April is all about Earth Month, but for Florida farmers, sustainability is a way of life and not just a trend. Dairy farmers strive to employ innovative and greener ways to manage and care for farms, their cows, and the environment.
“Their efforts are paying off too,” said the team at Florida Dairy Farmers (FDF). “Due to innovative practices in cow comfort, improved feed and genetics, and modern barn design, the environmental impact of producing a gallon of milk in 2017 shrunk significantly, requiring 30% less water, using 21% less land and garnering a 19% smaller carbon footprint than it did in 2007.”
The experts at FDF shared some of the innovative and sustainable practices their farmers use:
NEW: Methane digesters
Methane digesters are a great new way to collect methane gas released from manure and convert it to energy. This “biogas” is a renewable fuel that can be used to generate electricity for both the dairy farm and the local community.
U.S. dairy farmers are committed to achieving carbon neutrality or better, optimize water usage and improve water quality by 2050 in a nationwide Net Zero Initiative. They’ll achieve this by making further improvements in feed production, cow care, energy efficiency, and manure management.
In December 2022, Larson dairy farms in South Florida broke ground on methane digesters by partnering with global-waste solutions provider, Brightmark. The digesters will turn cow manure into renewable natural gas and will generate enough energy to power about 4,000 homes.
And just this past February, Full Circle Dairy – a local dairy farm in Madison County – announced they’ll be the first farm in their area to install a methane digester. The project will capture and clean methane from manure generated by cows, producing 100,000 average dekatherms of renewable natural gas annually. The digester should be up and running in 2024. Full Circle Dairy partnered with FPU Renewables LLC.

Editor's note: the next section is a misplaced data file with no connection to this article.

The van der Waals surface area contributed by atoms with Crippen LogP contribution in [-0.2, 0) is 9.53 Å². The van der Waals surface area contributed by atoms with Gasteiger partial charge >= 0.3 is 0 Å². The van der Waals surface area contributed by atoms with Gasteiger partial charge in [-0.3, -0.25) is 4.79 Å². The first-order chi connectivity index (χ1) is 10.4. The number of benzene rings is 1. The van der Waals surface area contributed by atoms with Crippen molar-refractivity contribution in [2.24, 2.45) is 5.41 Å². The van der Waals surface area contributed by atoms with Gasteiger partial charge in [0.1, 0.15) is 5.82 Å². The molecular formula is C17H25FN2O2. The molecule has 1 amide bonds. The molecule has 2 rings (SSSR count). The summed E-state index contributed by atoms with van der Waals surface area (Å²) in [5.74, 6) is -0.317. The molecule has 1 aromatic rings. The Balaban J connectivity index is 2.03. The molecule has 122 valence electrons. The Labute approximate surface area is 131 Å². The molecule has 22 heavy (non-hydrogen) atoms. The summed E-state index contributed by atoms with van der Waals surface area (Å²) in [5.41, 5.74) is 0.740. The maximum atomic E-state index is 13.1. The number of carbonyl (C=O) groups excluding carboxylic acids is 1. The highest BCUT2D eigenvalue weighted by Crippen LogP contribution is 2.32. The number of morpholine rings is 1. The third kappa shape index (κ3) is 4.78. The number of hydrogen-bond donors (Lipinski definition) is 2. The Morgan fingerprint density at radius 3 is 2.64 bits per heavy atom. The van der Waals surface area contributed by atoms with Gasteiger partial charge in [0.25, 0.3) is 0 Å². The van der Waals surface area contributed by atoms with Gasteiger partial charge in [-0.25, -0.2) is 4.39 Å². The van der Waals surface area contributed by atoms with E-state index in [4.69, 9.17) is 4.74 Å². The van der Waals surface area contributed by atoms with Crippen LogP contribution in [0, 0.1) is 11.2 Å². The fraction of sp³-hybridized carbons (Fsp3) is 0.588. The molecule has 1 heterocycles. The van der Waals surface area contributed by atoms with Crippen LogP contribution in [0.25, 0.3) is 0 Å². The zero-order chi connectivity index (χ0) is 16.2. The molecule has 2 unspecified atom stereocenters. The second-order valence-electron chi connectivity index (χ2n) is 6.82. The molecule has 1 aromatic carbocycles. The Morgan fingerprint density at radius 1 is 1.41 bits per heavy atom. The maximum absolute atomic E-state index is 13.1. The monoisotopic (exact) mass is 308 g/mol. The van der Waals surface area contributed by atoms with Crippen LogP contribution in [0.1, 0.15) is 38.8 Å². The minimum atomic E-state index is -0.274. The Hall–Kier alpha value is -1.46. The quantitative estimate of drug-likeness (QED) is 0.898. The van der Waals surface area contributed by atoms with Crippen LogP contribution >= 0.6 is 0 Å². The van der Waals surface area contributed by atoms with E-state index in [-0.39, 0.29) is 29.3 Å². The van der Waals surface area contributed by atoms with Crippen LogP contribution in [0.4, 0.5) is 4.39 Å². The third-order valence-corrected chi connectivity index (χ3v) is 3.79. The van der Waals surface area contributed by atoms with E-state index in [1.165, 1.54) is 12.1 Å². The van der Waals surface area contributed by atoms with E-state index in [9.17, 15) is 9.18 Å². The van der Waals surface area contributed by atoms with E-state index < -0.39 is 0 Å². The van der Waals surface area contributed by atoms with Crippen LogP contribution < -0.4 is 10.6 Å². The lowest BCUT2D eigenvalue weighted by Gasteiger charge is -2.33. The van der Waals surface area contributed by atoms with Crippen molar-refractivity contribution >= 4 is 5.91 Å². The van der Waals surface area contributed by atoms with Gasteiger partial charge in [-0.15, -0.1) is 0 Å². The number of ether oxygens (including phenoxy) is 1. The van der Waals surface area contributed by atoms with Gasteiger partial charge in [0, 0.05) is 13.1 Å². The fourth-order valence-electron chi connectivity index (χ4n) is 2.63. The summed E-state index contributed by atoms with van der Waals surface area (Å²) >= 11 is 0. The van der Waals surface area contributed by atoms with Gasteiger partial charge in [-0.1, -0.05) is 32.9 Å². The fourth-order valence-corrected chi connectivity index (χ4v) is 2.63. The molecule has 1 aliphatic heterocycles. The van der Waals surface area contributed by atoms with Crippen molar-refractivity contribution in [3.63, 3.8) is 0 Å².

Florida’s dairy farmers are experts at conserving and reusing water.
Fresh water is used for cows to drink and to sanitize and clean equipment like milk storage tanks. Wastewater is used to flush manure and excess sand bedding out of the barn, and then separated into solids and the now nutrient-rich water.
Solids, like sand, are washed during the flushing and recycled, and then used as bedding once again. Nutrient rich water is used to fertilize and irrigate crops where it turns back into wastewater, and the process begins again.
Agricultural byproducts that are inedible to humans, such as orange peels, cottonseed hulls and expired baked goods, can make up around 30% of a dairy cow’s diet. Thanks to a unique digestive system, cows can process and convert these byproducts into nutritious milk and keep them out of landfills. Florida dairy farmers upcycle around 170,000 tons of these byproducts as cow feed each year!
“We’re talking tons and tons of stuff that these other industries would have no use for if it weren’t for the dairy industry,” said dairy farmer Matt Lussier of Alachua County. “Byproducts are huge for dairy farmers.”
Citrus peels and pulp are common byproducts in Florida, a state known for its juice. The leftovers from fruits used to make grapefruit and orange juice are dried and converted into pellet-shaped dairy cow feed that provides a healthy source of energy and calcium for cattle.
They enjoy it too. “Citrus pulp is very palatable,” Lussier said, “That’s one of the main reasons I feed it [to my cows]. You can put the best ingredients in the world in front of a cow but if she doesn’t eat it, it doesn’t do her any good. So you put stuff in that they want to eat.”
Other common byproducts that cows love eating are almond hulls, brewers grains, distillers grains, and molasses. All of these are delicious and nutritious for the cows and keeps them out of landfills.
How to get your kids involved
Wondering how you can get your child more interested in sustainability and caring for cows? How about adopting a 1,500-pound dairy cow child’s classroom? Throughout the Adopt a Cow program, you’ll find out what the cow’s name is, when her birthday is, where she lives and how the farmer takes care of her. They’ll also receive photos of the cow, activity sheets for the students, a PowerPoint full of information and photos, and a suggested lesson that follows Common Core standards.